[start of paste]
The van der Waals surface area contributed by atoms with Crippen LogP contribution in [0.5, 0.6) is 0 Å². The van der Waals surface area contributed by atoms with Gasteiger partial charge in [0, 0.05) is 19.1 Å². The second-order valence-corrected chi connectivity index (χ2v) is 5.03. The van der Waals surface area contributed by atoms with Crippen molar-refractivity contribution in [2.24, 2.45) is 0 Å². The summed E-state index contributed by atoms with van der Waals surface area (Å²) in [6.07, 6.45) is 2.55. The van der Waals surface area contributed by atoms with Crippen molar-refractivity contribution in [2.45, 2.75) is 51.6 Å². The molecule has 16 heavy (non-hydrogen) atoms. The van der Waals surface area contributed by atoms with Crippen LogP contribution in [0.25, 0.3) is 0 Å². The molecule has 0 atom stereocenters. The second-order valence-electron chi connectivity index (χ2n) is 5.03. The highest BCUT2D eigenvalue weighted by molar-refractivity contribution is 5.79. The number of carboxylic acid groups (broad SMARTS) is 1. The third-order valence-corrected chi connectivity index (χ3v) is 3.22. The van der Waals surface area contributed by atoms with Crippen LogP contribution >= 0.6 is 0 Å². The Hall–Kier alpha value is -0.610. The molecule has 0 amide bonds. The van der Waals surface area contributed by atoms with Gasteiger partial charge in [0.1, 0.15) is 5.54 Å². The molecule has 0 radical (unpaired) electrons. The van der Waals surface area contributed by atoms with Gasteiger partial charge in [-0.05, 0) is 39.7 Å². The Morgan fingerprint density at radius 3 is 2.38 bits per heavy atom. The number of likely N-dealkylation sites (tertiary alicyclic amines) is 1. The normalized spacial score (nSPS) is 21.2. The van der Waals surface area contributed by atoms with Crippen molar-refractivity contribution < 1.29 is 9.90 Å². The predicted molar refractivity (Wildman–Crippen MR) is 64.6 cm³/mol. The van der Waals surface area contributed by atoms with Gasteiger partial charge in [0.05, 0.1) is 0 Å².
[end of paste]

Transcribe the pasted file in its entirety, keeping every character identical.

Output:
The van der Waals surface area contributed by atoms with Crippen LogP contribution in [0.5, 0.6) is 0 Å². The van der Waals surface area contributed by atoms with Gasteiger partial charge in [0, 0.05) is 19.1 Å². The second-order valence-corrected chi connectivity index (χ2v) is 5.03. The van der Waals surface area contributed by atoms with Crippen molar-refractivity contribution in [2.24, 2.45) is 0 Å². The summed E-state index contributed by atoms with van der Waals surface area (Å²) in [6.07, 6.45) is 2.55. The van der Waals surface area contributed by atoms with Crippen molar-refractivity contribution in [2.45, 2.75) is 51.6 Å². The molecule has 16 heavy (non-hydrogen) atoms. The van der Waals surface area contributed by atoms with Crippen LogP contribution in [0.25, 0.3) is 0 Å². The molecule has 0 atom stereocenters. The second-order valence-electron chi connectivity index (χ2n) is 5.03. The highest BCUT2D eigenvalue weighted by molar-refractivity contribution is 5.79. The number of carboxylic acid groups (broad SMARTS) is 1. The third-order valence-corrected chi connectivity index (χ3v) is 3.22. The van der Waals surface area contributed by atoms with Crippen LogP contribution >= 0.6 is 0 Å². The Hall–Kier alpha value is -0.610. The molecule has 0 amide bonds. The van der Waals surface area contributed by atoms with Gasteiger partial charge in [0.1, 0.15) is 5.54 Å². The molecule has 0 radical (unpaired) electrons. The van der Waals surface area contributed by atoms with Gasteiger partial charge in [-0.05, 0) is 39.7 Å². The Morgan fingerprint density at radius 3 is 2.38 bits per heavy atom. The number of likely N-dealkylation sites (tertiary alicyclic amines) is 1. The normalized spacial score (nSPS) is 21.2. The van der Waals surface area contributed by atoms with Crippen molar-refractivity contribution < 1.29 is 9.90 Å². The predicted molar refractivity (Wildman–Crippen MR) is 64.6 cm³/mol. The van der Waals surface area contributed by atoms with Gasteiger partial charge in [0.05, 0.1) is 0 Å².